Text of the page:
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” By 2020, an estimated 7 million drones could be zipping around the country delivering packages, taking photos, inspecting infrastructure or conducting search and rescue missions.

  But before that happens, they’ll need a system in place to avoid crashing into each other — or worse, passenger aircraft.

  NASA, along with the Federal Aviation Administration and an extensive list of industry partners, has been researching the requirements needed to establish a drone traffic management system. This summer, some of those ideas will be tested in the field.

  Unlike the current air traffic management system, this one won’t rely on human controllers in towers who bark instructions to incoming and outgoing aircraft. Instead, drone operators will use an electronic system to get access to constraint notifications and input flight information. And they will be expected to follow the rules.”

 

 

Valley News

Photo Of The Day 5.12.17

Qualcomm LTE Means Long Range Drones And Livestreaming Are Here

Qualcomm Study Says Sure, You Can Control A Drone Over LTE

 

 

 

 

” Internet-connected drones will be necessary if you’re going to see fliers that can communicate when they’re delivering packages, livestreaming video or otherwise coordinating with the outside world. But how well can you control them over an LTE data connection when they’re soaring hundreds of feet above the ground? Quite well, if you ask Qualcomm. The chip maker has published the results of a trial run using LTE-linked drones, and it believes that they’re ready for prime time… mostly.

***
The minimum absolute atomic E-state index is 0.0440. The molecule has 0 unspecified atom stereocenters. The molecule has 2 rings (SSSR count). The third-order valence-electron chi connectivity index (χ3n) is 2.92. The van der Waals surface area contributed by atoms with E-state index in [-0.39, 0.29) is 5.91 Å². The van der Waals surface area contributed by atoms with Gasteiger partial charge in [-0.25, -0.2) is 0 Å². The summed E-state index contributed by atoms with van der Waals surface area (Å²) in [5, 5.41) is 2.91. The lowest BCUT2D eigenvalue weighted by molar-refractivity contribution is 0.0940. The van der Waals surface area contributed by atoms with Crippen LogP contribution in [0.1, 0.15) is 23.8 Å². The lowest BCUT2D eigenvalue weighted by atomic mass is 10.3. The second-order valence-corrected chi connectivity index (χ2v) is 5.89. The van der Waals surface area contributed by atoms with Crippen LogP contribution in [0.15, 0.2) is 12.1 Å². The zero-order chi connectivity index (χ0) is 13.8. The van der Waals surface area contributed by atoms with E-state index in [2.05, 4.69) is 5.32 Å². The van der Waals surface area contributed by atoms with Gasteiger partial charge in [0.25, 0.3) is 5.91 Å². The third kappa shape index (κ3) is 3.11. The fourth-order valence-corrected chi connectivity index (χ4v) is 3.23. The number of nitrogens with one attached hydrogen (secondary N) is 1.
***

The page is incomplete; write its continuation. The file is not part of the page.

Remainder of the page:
The dry run (which included over 1,000 flights) showed that existing cellular networks are up to the job. Drones will still get a strong LTE signal at altitudes as high as 400 feet, and they get “comparable” coverage. In fact, they have an advantage over the phone in your pocket — they don’t have to hand over connections as often as ground-based devices.